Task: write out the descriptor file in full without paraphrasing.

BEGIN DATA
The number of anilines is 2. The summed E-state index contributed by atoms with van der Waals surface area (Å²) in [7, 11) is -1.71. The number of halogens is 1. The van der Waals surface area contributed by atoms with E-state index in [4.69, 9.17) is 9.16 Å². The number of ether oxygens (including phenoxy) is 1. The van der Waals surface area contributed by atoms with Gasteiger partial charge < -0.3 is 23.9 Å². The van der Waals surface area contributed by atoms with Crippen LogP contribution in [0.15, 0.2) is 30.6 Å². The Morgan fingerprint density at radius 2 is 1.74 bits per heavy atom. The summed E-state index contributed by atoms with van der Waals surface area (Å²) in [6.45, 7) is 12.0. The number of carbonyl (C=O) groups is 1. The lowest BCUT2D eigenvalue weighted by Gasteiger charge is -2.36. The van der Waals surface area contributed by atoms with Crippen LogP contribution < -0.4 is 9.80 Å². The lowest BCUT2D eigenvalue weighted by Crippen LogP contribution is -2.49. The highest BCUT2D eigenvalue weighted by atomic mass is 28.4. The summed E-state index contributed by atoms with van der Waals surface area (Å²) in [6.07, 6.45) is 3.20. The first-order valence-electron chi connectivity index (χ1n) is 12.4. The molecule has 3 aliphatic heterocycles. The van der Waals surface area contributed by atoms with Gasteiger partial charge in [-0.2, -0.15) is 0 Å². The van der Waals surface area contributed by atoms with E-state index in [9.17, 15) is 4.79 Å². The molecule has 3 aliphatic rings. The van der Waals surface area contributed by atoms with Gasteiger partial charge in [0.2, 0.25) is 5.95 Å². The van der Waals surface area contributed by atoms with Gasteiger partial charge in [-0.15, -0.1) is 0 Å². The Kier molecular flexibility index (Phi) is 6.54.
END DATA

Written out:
The number of anilines is 2. The summed E-state index contributed by atoms with van der Waals surface area (Å²) in [7, 11) is -1.71. The number of halogens is 1. The van der Waals surface area contributed by atoms with E-state index in [4.69, 9.17) is 9.16 Å². The number of ether oxygens (including phenoxy) is 1. The van der Waals surface area contributed by atoms with Gasteiger partial charge < -0.3 is 23.9 Å². The van der Waals surface area contributed by atoms with Crippen LogP contribution in [0.15, 0.2) is 30.6 Å². The Morgan fingerprint density at radius 2 is 1.74 bits per heavy atom. The summed E-state index contributed by atoms with van der Waals surface area (Å²) in [6.45, 7) is 12.0. The number of carbonyl (C=O) groups is 1. The lowest BCUT2D eigenvalue weighted by Gasteiger charge is -2.36. The van der Waals surface area contributed by atoms with Crippen LogP contribution < -0.4 is 9.80 Å². The lowest BCUT2D eigenvalue weighted by Crippen LogP contribution is -2.49. The highest BCUT2D eigenvalue weighted by atomic mass is 28.4. The summed E-state index contributed by atoms with van der Waals surface area (Å²) in [6.07, 6.45) is 3.20. The first-order valence-electron chi connectivity index (χ1n) is 12.4. The molecule has 3 aliphatic heterocycles. The van der Waals surface area contributed by atoms with Gasteiger partial charge in [-0.2, -0.15) is 0 Å². The van der Waals surface area contributed by atoms with E-state index in [9.17, 15) is 4.79 Å². The molecule has 3 aliphatic rings. The van der Waals surface area contributed by atoms with Gasteiger partial charge in [0.2, 0.25) is 5.95 Å². The van der Waals surface area contributed by atoms with Gasteiger partial charge in [-0.15, -0.1) is 0 Å². The Kier molecular flexibility index (Phi) is 6.54.